STEM: K-12 Outreach
The Boston University College of Engineering works with schools and other organizations to bring the excitement of engineering to young people. To learn more about how you can partner your K-12 school or students with Boston University for engineering outreach programs, please contact Associate Dean for Outreach & Diversity Stacey Freeman at firstname.lastname@example.org.
- Through BU College of Engineering’s Technology Innovation Scholars Program (TISP), a specially trained corps of undergraduate Inspiration Ambassadors visit elementary, middle and high schools in Greater Boston and in their home communities to give interactive, fun presentations to show younger students that engineers are essential to our health, happiness and safety. To invite the Inspiration Ambassadors to your school, contact Stacey Freeman at email@example.com.
STEM Educator-Engineer Program (STEEP) STEEP is a unique, five-year program designed to help meet the nation’s need for educators with the skills and passion for both engineering and education to sustain our competitive advantage. By combining a Master of Arts in Teaching degree with a Bachelor of Science degree in engineering, STEEP graduates are prepared to teach science, technology, engineering or math (STEM) in middle schools and high schools across the country.
- CELEST BU Center of Excellence for Learning in Education, Science & Technology (CELEST) studies natural intelligence. This program reaches undergraduate and graduate students, public school students in Boston-area cities and thousands of students in New England who participate in summer programs at Boston University.
- FIRST® Robotics Boston University hosts the Boston regional FIRST®competition, an event that draws thousands of high school students, who design and build robots for the event. Boston University engineering students mentor several high school FIRST®teams in the Boston area and help them prepare for this annual competition.
- LERNet/Summer Pathways This is a one-week, immersive, residential summer STEM enrichment program administered by CAS and designed for young women who are entering their junior or senior year in high school and are interested in science, math and engineering.
- SAGE Boston University’s Student Association of Graduate Engineers is involved with Technology Entrepreneurship Night, the Entrepreneur Design Contest and the New England Regional competition during National Engineers Week.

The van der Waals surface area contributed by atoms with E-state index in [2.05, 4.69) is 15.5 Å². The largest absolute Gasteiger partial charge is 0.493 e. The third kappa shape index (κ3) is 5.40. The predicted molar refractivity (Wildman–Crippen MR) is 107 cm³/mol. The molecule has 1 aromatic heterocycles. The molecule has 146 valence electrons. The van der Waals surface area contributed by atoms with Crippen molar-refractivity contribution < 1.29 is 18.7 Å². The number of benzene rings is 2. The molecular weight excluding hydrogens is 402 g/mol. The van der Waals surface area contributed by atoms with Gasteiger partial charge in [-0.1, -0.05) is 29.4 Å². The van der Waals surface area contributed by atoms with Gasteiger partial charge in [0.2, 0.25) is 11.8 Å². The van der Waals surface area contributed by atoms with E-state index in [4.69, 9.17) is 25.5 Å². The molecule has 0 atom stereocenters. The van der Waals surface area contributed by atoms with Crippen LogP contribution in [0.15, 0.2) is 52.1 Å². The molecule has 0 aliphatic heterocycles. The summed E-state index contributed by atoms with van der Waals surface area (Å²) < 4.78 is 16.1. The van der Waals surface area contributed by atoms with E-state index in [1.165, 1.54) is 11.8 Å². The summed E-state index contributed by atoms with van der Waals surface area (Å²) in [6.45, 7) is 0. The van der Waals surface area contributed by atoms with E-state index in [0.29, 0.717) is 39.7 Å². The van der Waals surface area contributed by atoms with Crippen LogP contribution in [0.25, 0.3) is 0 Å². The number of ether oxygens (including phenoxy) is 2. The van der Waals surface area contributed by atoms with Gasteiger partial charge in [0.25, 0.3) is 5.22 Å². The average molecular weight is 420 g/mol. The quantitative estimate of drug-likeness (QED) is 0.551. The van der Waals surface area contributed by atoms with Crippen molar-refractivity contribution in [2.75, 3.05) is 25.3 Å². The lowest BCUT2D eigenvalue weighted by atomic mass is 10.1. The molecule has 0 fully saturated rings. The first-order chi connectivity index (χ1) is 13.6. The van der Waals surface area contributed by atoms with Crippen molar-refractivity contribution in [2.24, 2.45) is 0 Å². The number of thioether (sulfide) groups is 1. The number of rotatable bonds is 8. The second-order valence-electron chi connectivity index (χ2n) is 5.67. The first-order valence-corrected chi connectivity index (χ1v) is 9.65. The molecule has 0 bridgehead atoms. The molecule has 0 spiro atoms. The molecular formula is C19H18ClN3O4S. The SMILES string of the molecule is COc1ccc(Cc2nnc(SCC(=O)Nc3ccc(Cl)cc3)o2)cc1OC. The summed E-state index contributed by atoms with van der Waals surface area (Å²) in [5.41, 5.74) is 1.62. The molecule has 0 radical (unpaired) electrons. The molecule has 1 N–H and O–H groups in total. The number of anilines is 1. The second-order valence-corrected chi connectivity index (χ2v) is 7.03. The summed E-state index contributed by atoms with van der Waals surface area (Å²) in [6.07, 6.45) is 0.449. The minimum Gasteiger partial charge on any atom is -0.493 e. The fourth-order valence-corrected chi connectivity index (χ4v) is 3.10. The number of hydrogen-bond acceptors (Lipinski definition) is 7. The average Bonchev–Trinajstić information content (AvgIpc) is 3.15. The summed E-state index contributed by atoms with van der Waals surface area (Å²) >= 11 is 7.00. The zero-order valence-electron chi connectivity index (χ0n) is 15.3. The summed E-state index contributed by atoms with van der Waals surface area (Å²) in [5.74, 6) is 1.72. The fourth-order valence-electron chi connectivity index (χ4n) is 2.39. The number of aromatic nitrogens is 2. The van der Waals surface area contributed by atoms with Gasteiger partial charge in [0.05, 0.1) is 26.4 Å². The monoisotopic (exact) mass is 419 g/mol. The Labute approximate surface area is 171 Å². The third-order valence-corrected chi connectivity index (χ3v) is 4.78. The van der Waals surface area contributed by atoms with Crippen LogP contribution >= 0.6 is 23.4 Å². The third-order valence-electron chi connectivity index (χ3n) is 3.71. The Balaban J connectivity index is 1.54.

- U-Design The U-Design summer program teaches engineering fundamentals, supplies parts and tools, and encourages students in grades 6-9 to get creative in engineering. Introducing Kids to the Wonders of Science
- The Artemis Project The Artemis Project is a five-week summer program directed by LERNet and administered by CAS and ENG undergraduate women at Boston University. Artemis introduces high school girls to computer science and engineering, sparking their interest at a critical age.
- Summer Challenge For high school students about to enter their sophomore, junior, or senior year, the two-week residential Summer Challenge is a perfect opportunity to explore existing interests, investigate new topics, take classes not offered in high school, and maybe even determine a college major.
- Research Internship in Science & Engineering (RISE) Program The six-week summer Research Internship in Science & Engineering provides academically motivated rising high school seniors the opportunity to conduct university-level research in state-of-the-art laboratories, alongside some of the sharpest scientific minds in the country.
- High School Honors The six-week summer High School Honors Program provides an opportunity for rising high school juniors and seniors to experience undergraduate life, both academically and socially, while earning college credit.
- National Science Foundation GK12 Programs Project STAMP and Boston Urban Fellows are NSF-funded programs that partners graduate and undergraduate fellows in biology, chemistry, engineering, mathematics, and physics with teachers in K-12 classrooms in Boston, Quincy, Chelsea, and Newton.
Disclaimer: The contents of all pages published by students and organizations outside Boston University are solely the responsibility of the page authors. Statements made and opinions expressed on student pages and non-BU organizations are strictly those of the authors and not the College of Engineering or Boston University as a whole. Boston University does not review, approve, or endorse the contents of student pages, nor does the University monitor the content of any page except as necessary to investigate alleged violations of University policies, federal, state, or local laws, or the rights of other persons.